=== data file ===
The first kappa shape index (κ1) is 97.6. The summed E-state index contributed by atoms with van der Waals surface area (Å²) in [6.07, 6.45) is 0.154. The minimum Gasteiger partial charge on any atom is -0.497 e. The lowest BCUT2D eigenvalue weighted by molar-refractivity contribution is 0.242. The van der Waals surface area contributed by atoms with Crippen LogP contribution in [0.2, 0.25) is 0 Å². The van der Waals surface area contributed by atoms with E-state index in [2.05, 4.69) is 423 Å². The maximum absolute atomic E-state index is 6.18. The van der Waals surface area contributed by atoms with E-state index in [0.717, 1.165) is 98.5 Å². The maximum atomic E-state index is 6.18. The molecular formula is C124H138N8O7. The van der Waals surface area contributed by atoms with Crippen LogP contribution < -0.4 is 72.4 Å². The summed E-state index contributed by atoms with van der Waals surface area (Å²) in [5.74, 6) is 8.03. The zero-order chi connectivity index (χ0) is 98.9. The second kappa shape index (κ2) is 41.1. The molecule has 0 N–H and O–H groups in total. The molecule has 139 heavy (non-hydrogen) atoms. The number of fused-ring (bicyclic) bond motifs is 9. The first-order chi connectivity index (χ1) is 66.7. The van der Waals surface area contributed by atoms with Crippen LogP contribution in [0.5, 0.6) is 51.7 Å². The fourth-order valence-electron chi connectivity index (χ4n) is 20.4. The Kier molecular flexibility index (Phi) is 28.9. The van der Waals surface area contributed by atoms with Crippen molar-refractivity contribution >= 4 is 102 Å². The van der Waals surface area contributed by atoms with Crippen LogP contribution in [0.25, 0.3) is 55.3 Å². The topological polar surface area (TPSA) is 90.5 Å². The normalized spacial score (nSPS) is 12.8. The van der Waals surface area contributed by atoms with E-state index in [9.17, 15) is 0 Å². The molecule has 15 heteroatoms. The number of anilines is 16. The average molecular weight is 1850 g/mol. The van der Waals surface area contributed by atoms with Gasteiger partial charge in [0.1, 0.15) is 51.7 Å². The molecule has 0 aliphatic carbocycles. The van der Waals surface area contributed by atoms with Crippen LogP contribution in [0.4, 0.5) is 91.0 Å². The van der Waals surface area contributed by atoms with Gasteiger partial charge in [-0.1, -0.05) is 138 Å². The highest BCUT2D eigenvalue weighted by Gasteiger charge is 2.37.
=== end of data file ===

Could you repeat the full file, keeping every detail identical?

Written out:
The first kappa shape index (κ1) is 97.6. The summed E-state index contributed by atoms with van der Waals surface area (Å²) in [6.07, 6.45) is 0.154. The minimum Gasteiger partial charge on any atom is -0.497 e. The lowest BCUT2D eigenvalue weighted by molar-refractivity contribution is 0.242. The van der Waals surface area contributed by atoms with Crippen LogP contribution in [0.2, 0.25) is 0 Å². The van der Waals surface area contributed by atoms with E-state index in [2.05, 4.69) is 423 Å². The maximum absolute atomic E-state index is 6.18. The van der Waals surface area contributed by atoms with E-state index in [0.717, 1.165) is 98.5 Å². The maximum atomic E-state index is 6.18. The molecular formula is C124H138N8O7. The van der Waals surface area contributed by atoms with Crippen LogP contribution < -0.4 is 72.4 Å². The summed E-state index contributed by atoms with van der Waals surface area (Å²) in [5.74, 6) is 8.03. The zero-order chi connectivity index (χ0) is 98.9. The second kappa shape index (κ2) is 41.1. The molecule has 0 N–H and O–H groups in total. The molecule has 139 heavy (non-hydrogen) atoms. The number of fused-ring (bicyclic) bond motifs is 9. The first-order chi connectivity index (χ1) is 66.7. The van der Waals surface area contributed by atoms with Crippen LogP contribution in [0.5, 0.6) is 51.7 Å². The fourth-order valence-electron chi connectivity index (χ4n) is 20.4. The Kier molecular flexibility index (Phi) is 28.9. The van der Waals surface area contributed by atoms with Crippen molar-refractivity contribution >= 4 is 102 Å². The van der Waals surface area contributed by atoms with Crippen LogP contribution in [0.25, 0.3) is 55.3 Å². The topological polar surface area (TPSA) is 90.5 Å². The normalized spacial score (nSPS) is 12.8. The van der Waals surface area contributed by atoms with E-state index in [9.17, 15) is 0 Å². The molecule has 15 heteroatoms. The number of anilines is 16. The average molecular weight is 1850 g/mol. The van der Waals surface area contributed by atoms with Gasteiger partial charge in [0.1, 0.15) is 51.7 Å². The molecule has 0 aliphatic carbocycles. The van der Waals surface area contributed by atoms with Crippen LogP contribution in [0.4, 0.5) is 91.0 Å². The van der Waals surface area contributed by atoms with Gasteiger partial charge in [-0.1, -0.05) is 138 Å². The highest BCUT2D eigenvalue weighted by Gasteiger charge is 2.37.